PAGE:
Improving the energy efficiency of buildings – what to invest in and why

Improving the energy efficiency of buildings – what to invest in and why


Each attendee at climate summit COP26 had an opinion about the speed required to transition from coal to clean power. The delegates and representatives fiercely debated goals, timeframes and phrasing, but haven’t yet issued much guidance about how businesses both in the UK and around the world can contribute to the transition. Scaling up clean power and increasing energy efficiency were two key outcomes, as was joining the EP100 initiatives – a group of ‘energy-smart companies’ committed to improving their efficiency and lowering emissions. But no real detail has been forthcoming that will help business owners make educated decisions about asset investment and low-carbon schemes.

The role of energy efficiency in a net-zero society

Energy efficiency features much more heavily in the UK government’s net-zero strategy (announced mid-October this year) which pledges to make it easier for businesses to decarbonise through the deployment of technologies. The strategy states that a combination of support and cost reductions in low-carbon technology will help inform choices about energy use and promote energy-efficient behaviours, for example, through the use of advanced smart meters.

Effectively, what is being requested – and will eventually be demanded – is a reduction in waste and a reduction in energy use and demand, so a business’s remaining emissions can be offset or eliminated through a switch to 100% renewable energy.

Business owners across the UK are now wringing their hands about the size of the task and where to start with decarbonising their buildings and operations. As experts in energy and sustainability, we always recommend starting with capturing an accurate picture of what a company’s actual carbon footprint is.

How big is your footprint? The scale of decarbonisation

In 2001 the Green House Gas (GHG) Protocol defined three emissions scopes that determine a company’s GHG emissions. It’s mandatory for a business to report the first two scopes and, at present, the third is voluntary. Scope 1 emissions are those that are direct from the company through, for example, heating sources and industrial processes. Scope 2 are emissions that are made indirectly through the company’s purchase of electricity, heat, cooling and steam. Scope 3 are emissions indirectly generated from the company’s value chain.

By collecting data (or working with an expert energy and sustainability consultant) relating to these emissions scopes from across the business, an accurate calculation of its carbon footprint can be defined. With this calculation, informed decisions can be made about Environmental, Social and Governance (ESG) initiatives and investment in energy assets, plant and equipment to support the transition to, and operation of, a carbon-neutral business.

Improving energy efficiency in buildings

As more businesses start to decarbonise by switching to renewable energy sources the knock-on effect is heavy demand on our national electricity grid. An increased number of electric vehicles, including buses and aeroplanes will put an unprecedented strain on the network. So energy efficiency and demand reduction technology is where investment and attention should lie to achieve zero-carbon buildings.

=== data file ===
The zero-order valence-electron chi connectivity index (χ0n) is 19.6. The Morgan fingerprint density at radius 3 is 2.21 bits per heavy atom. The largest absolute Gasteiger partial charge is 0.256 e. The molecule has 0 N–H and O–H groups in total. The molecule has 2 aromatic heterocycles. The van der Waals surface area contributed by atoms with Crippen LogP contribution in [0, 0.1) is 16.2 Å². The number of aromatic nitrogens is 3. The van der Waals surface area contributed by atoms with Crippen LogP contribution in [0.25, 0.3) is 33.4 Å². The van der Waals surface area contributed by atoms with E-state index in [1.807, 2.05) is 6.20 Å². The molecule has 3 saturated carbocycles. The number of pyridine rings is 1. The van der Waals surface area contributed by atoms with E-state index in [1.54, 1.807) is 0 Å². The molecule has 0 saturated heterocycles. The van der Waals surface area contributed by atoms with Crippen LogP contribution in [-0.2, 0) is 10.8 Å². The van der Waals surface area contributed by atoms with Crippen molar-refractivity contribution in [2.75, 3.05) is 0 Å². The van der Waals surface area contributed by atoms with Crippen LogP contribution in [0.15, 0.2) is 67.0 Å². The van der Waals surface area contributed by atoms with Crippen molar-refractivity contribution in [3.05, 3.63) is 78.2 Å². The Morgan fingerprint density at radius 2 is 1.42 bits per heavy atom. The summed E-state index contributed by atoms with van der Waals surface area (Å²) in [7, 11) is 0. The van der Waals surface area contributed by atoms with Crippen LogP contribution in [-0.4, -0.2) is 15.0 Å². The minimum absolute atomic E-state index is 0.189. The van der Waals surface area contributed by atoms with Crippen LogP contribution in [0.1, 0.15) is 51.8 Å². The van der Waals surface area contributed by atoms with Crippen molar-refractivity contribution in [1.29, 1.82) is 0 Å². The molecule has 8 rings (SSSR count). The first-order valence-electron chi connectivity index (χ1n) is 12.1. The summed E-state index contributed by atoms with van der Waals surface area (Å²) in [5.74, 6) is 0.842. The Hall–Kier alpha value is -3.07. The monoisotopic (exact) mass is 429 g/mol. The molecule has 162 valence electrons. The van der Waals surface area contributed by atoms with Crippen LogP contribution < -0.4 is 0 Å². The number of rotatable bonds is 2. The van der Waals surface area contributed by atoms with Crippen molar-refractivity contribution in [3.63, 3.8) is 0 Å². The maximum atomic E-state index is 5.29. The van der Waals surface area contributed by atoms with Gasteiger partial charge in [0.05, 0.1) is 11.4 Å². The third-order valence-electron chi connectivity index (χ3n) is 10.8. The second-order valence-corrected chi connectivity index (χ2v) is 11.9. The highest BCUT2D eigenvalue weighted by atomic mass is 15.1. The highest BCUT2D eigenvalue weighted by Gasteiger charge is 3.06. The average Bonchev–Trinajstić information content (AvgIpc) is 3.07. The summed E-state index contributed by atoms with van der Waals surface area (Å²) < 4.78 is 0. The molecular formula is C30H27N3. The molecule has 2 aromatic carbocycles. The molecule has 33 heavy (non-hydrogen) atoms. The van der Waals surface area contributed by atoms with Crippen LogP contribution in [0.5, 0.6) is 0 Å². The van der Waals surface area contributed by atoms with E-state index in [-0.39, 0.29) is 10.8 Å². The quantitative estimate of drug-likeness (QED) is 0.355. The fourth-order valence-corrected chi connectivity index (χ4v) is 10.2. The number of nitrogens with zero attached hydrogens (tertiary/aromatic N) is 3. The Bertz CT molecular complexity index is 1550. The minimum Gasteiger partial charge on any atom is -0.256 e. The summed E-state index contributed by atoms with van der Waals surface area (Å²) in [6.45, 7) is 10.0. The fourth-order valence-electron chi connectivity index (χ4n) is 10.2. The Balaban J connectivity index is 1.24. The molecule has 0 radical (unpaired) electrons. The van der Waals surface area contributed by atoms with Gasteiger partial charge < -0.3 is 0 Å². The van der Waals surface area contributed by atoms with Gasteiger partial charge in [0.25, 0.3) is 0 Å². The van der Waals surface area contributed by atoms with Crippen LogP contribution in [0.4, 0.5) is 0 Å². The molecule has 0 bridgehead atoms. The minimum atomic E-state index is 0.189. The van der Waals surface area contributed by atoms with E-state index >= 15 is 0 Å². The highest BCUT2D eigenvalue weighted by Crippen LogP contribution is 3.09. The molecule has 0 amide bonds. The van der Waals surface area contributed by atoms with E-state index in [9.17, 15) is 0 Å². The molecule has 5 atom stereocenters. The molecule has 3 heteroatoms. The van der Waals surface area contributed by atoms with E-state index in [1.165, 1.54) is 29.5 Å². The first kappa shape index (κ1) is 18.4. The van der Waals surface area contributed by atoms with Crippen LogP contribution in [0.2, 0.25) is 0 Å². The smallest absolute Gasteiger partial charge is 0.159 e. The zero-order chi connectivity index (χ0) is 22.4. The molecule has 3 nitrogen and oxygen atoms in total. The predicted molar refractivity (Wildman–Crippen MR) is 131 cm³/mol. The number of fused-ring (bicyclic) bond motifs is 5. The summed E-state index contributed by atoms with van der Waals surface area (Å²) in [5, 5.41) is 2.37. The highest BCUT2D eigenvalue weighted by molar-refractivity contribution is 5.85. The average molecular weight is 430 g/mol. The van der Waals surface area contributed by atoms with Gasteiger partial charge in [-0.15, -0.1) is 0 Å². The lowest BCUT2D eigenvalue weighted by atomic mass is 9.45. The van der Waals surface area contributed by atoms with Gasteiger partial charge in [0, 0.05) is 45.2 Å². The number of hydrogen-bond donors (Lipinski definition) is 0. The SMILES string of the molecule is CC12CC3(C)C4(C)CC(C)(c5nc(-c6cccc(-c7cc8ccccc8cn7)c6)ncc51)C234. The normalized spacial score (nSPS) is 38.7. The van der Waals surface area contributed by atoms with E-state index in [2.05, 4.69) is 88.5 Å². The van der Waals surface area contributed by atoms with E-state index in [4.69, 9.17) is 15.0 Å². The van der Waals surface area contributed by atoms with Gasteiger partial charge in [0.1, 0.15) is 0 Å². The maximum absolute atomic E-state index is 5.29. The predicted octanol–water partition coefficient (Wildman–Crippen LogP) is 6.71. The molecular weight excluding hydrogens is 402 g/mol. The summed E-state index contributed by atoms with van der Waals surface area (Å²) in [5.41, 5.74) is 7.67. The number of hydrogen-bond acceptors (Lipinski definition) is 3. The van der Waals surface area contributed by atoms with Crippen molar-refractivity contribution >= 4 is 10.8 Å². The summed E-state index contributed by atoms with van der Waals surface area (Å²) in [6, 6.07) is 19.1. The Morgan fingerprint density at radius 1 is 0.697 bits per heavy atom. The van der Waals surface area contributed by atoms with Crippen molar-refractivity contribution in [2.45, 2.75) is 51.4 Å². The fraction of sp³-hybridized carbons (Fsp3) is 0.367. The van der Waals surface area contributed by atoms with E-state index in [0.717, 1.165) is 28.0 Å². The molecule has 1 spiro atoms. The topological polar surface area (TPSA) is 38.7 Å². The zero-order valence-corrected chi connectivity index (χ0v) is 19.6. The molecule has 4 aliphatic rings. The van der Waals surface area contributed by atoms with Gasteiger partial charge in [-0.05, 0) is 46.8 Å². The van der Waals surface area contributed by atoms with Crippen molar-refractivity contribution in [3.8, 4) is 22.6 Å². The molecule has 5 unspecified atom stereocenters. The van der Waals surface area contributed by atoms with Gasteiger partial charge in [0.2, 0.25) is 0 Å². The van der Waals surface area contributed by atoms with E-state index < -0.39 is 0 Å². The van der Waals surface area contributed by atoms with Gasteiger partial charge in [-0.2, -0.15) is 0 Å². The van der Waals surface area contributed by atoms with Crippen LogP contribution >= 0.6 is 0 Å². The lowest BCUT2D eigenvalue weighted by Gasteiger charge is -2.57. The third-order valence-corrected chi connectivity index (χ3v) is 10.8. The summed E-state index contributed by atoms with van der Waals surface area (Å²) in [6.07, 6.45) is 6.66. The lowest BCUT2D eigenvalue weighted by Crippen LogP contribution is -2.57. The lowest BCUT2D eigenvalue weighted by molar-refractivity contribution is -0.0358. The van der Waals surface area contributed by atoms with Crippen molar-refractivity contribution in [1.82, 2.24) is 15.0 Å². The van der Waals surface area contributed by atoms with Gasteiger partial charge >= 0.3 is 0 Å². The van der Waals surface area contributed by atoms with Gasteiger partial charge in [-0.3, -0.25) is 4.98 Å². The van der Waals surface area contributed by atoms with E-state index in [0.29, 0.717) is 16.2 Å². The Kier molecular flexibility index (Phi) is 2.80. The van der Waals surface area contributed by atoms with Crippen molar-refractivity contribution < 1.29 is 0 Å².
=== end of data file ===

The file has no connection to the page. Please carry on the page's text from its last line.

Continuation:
Industrial lights

Improved efficiency can be achieved by investing in modern heating, ventilation, air conditioning (HVAC) technology, or even switching to LED lighting and smart sensors. Better energy management can come from changing the way we operate our buildings by using advanced building energy management systems more effectively and the installation of advanced smart meters.

Wherever a business starts, it should start with its carbon footprint and start quickly because the level of mandatory energy reporting for businesses is set to intensify.

Assessing energy use and carbon emissions

Many UK businesses are already required to report on how green they are and what steps they are taking to reduce energy consumption and waste. The Streamlined Energy and Carbon Reporting (SECR) scheme, the Energy Savings Opportunity Scheme (ESOS), and the Minimum Energy Efficiency Standards (MEES) will be all or individually familiar to landlords, developers, investors and large organisations across the country.

If a business has not yet been mandated to report its energy statistics, it is very likely that it will in the near future and proactive business owners should be preparing for a future of reporting. The NABERS UK energy performance rating scheme for offices was created to help business owners and building operators and managers achieve their net-zero ambitions.

Assessors carry out an evaluation of a building by collecting and verifying data to provide a rating. The measurement allows building owners to understand their building’s performance and make decisions about improvements.

Inteb is an accredited assessor with many years’ experience of developing and implementing programmes to reduce energy use, so if you are a business owner or manager, or a landlord who’s experiencing ‘energy overwhelm’, get in touch for advice to get on with your net-zero journey.

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